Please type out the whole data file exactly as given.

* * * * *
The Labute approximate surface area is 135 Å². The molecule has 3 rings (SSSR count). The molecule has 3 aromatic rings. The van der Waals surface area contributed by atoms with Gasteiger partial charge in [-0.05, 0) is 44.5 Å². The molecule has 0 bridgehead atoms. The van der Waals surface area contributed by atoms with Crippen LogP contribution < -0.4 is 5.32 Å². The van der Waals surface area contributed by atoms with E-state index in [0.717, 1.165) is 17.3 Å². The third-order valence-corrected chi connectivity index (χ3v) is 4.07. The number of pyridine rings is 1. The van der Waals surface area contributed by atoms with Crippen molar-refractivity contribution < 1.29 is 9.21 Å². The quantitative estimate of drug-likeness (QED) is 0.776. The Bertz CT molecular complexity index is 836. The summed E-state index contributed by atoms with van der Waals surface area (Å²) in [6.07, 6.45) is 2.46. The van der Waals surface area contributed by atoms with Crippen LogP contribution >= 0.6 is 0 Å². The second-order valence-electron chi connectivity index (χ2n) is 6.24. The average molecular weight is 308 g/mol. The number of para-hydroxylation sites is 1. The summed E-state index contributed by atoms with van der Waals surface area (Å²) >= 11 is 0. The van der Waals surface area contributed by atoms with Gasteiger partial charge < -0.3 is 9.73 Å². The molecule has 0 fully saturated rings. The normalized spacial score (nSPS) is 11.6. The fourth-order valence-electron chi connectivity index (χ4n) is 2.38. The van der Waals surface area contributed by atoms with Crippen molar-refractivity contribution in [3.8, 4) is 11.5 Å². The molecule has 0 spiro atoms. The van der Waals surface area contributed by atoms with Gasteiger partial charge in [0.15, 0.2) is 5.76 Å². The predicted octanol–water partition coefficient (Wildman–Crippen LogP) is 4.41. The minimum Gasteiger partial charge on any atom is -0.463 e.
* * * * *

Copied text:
The Labute approximate surface area is 135 Å². The molecule has 3 rings (SSSR count). The molecule has 3 aromatic rings. The van der Waals surface area contributed by atoms with Gasteiger partial charge in [-0.05, 0) is 44.5 Å². The molecule has 0 bridgehead atoms. The van der Waals surface area contributed by atoms with Crippen LogP contribution < -0.4 is 5.32 Å². The van der Waals surface area contributed by atoms with E-state index in [0.717, 1.165) is 17.3 Å². The third-order valence-corrected chi connectivity index (χ3v) is 4.07. The number of pyridine rings is 1. The van der Waals surface area contributed by atoms with Crippen molar-refractivity contribution < 1.29 is 9.21 Å². The quantitative estimate of drug-likeness (QED) is 0.776. The Bertz CT molecular complexity index is 836. The summed E-state index contributed by atoms with van der Waals surface area (Å²) in [6.07, 6.45) is 2.46. The van der Waals surface area contributed by atoms with Crippen LogP contribution >= 0.6 is 0 Å². The second-order valence-electron chi connectivity index (χ2n) is 6.24. The average molecular weight is 308 g/mol. The number of para-hydroxylation sites is 1. The summed E-state index contributed by atoms with van der Waals surface area (Å²) >= 11 is 0. The van der Waals surface area contributed by atoms with Gasteiger partial charge < -0.3 is 9.73 Å². The molecule has 0 fully saturated rings. The normalized spacial score (nSPS) is 11.6. The fourth-order valence-electron chi connectivity index (χ4n) is 2.38. The van der Waals surface area contributed by atoms with Crippen molar-refractivity contribution in [3.8, 4) is 11.5 Å². The molecule has 0 spiro atoms. The van der Waals surface area contributed by atoms with Gasteiger partial charge in [0.15, 0.2) is 5.76 Å². The predicted octanol–water partition coefficient (Wildman–Crippen LogP) is 4.41. The minimum Gasteiger partial charge on any atom is -0.463 e.